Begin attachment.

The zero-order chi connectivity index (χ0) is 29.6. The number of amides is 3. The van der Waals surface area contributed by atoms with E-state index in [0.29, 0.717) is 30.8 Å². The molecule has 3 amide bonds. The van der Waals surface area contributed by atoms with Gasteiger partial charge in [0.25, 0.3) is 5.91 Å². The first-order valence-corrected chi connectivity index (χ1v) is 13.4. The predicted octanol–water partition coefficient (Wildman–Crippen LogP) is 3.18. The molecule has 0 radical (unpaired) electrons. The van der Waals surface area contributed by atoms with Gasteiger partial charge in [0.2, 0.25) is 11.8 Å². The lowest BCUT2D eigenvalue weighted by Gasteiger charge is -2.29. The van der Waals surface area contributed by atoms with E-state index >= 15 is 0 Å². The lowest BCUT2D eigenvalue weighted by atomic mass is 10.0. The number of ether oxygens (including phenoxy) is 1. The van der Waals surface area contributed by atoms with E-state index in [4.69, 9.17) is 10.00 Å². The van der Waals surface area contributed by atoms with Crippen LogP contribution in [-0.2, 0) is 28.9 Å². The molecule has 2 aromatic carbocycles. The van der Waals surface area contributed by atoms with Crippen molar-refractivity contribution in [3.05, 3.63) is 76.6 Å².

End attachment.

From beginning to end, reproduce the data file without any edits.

The zero-order chi connectivity index (χ0) is 29.6. The number of amides is 3. The van der Waals surface area contributed by atoms with E-state index in [0.29, 0.717) is 30.8 Å². The molecule has 3 amide bonds. The van der Waals surface area contributed by atoms with Gasteiger partial charge in [0.25, 0.3) is 5.91 Å². The first-order valence-corrected chi connectivity index (χ1v) is 13.4. The predicted octanol–water partition coefficient (Wildman–Crippen LogP) is 3.18. The molecule has 0 radical (unpaired) electrons. The van der Waals surface area contributed by atoms with Gasteiger partial charge in [0.2, 0.25) is 11.8 Å². The lowest BCUT2D eigenvalue weighted by Gasteiger charge is -2.29. The van der Waals surface area contributed by atoms with E-state index >= 15 is 0 Å². The lowest BCUT2D eigenvalue weighted by atomic mass is 10.0. The number of ether oxygens (including phenoxy) is 1. The van der Waals surface area contributed by atoms with E-state index in [4.69, 9.17) is 10.00 Å². The van der Waals surface area contributed by atoms with Crippen LogP contribution in [-0.2, 0) is 28.9 Å². The molecule has 2 aromatic carbocycles. The van der Waals surface area contributed by atoms with Crippen molar-refractivity contribution in [3.05, 3.63) is 76.6 Å².